“I shal be miserable till I se you”

Having begun an affair with blonde twenty-three-year old MARIA REYNOLDS (1768-1832) in the summer of 1791, when his wife Elizabeth Schuyler Hamilton (pictured) and their children were vacationing in Albany with her family, Alexander Hamilton received this note from Maria in December. Her husband had returned and quickly saw an opportunity to blackmail Hamilton.

I have not tim to tell you the cause of my present troubles only that Mr. has rote you this morning and I know not wether you have got the letter or not and he has swore that If you do not answer It or If he dose not se or hear from you to day he will write Mrs. Hamilton he has just Gone oute and I am a Lone I think you had better come here one moment that you May know the Cause then you will the better know how to act Oh my God I feel more for you than myself and wish I had never been born to give you so mutch unhappiness do not rite to him no not a Line but come here soon do not send or leave any thing in his power.

Although, at that time, Hamilton’s actions were grounds for a duel, James Reynolds chose to ask for money instead. For $1,000 Reynolds proposed to leave his wife to Hamilton and depart the city taking his daughter with him. Hamilton would not or could not come up with such a sum but gave Reynolds money in small amounts while the affair continued. Apparently Reynolds was satisfied with this arrangement. Maria wrote to Hamilton again.

I have kept my bed those tow days past but find my self mutch better at presant though yet full distreesed and shall till I se you fretting was the Cause of my Illness I thought you had been told to stay away from our house and yesterday with tears I my Eyes I beged Mr. once more to permit your visits and he told upon his honnour that he had not said anything to you and that It was your own fault believe me I scarce knew how to beleeve my senses and if my seturation was insupportable before I heard this It was now more so fear prevents my saing more only that I shal be miserable till I se you and if my dear freend has the Least Esteeme for the unhappy Maria whos greateest fault Is Loveing him he will come as soon as he shall get this and till that time My breast will be the seate of pain and woe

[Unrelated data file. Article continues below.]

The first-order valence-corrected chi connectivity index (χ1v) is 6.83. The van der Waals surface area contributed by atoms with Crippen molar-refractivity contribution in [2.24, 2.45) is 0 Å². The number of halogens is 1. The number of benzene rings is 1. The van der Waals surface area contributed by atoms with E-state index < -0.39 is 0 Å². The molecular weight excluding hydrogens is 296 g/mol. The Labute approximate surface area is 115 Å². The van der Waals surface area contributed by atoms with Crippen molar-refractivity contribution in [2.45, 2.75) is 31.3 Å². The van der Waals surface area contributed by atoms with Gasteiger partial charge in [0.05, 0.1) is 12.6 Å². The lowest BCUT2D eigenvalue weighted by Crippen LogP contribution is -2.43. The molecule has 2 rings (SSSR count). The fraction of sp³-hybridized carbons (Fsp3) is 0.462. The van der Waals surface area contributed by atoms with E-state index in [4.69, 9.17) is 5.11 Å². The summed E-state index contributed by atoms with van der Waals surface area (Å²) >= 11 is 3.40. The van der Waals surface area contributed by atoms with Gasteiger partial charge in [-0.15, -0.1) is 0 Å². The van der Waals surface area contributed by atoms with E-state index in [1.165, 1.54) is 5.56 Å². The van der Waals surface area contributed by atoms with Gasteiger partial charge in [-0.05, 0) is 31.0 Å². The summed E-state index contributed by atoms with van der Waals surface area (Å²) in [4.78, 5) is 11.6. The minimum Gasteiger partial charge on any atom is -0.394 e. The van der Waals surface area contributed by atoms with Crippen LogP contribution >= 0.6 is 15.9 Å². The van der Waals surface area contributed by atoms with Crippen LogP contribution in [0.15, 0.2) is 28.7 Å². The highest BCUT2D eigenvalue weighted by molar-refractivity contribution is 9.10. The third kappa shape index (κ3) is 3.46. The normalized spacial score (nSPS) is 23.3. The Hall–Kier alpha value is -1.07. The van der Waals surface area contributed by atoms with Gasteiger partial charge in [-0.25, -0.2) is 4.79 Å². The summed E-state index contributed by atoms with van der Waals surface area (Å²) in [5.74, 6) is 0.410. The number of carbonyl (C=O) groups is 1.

P. S. If you cannot come this Evening to stay just come only for one moment as I shal be Lone Mr. is going to sup with a friend from New York.

When Reynolds subsequently tangled with the law—having committed forgery—and was imprisoned, he called upon Hamilton for assistance. When Hamilton refused, Reynolds released information about the affair and also suggested Hamilton had been involved in financial improprieties when he was Secretary of the Treasury. Rather than have his professional conduct impugned, Hamilton opted to admit to the affair with Maria and deal with the personal repercussions of a sexual scandal. Of course, he broke off his relationship with Maria.
Over time, Hamilton paid more than $1000 in blackmail to James Reynolds to keep the affair secret. Maria eventually divorced her husband; Aaron Burr was her attorney.

See this ARTICLE for more information. The portrait of Elizabeth Schuyler Hamilton is by Ralph Earl (1787) and is at The New-York Historical Society.

posted June 27th, 2016 by Janet, CATEGORIES: Hamilton, Alexander, Hamilton, Elizabeth Schuyler, Reynolds, Maria


one comment so far »
  1. My mom thought you might like this song – it’s where Maria meets Hamilton in “Hamilton.”
    https://www.youtube.com/watch?v=3tMf9sx7OUA

    Comment by miranda — August 2, 2016 @ 4:01 pm

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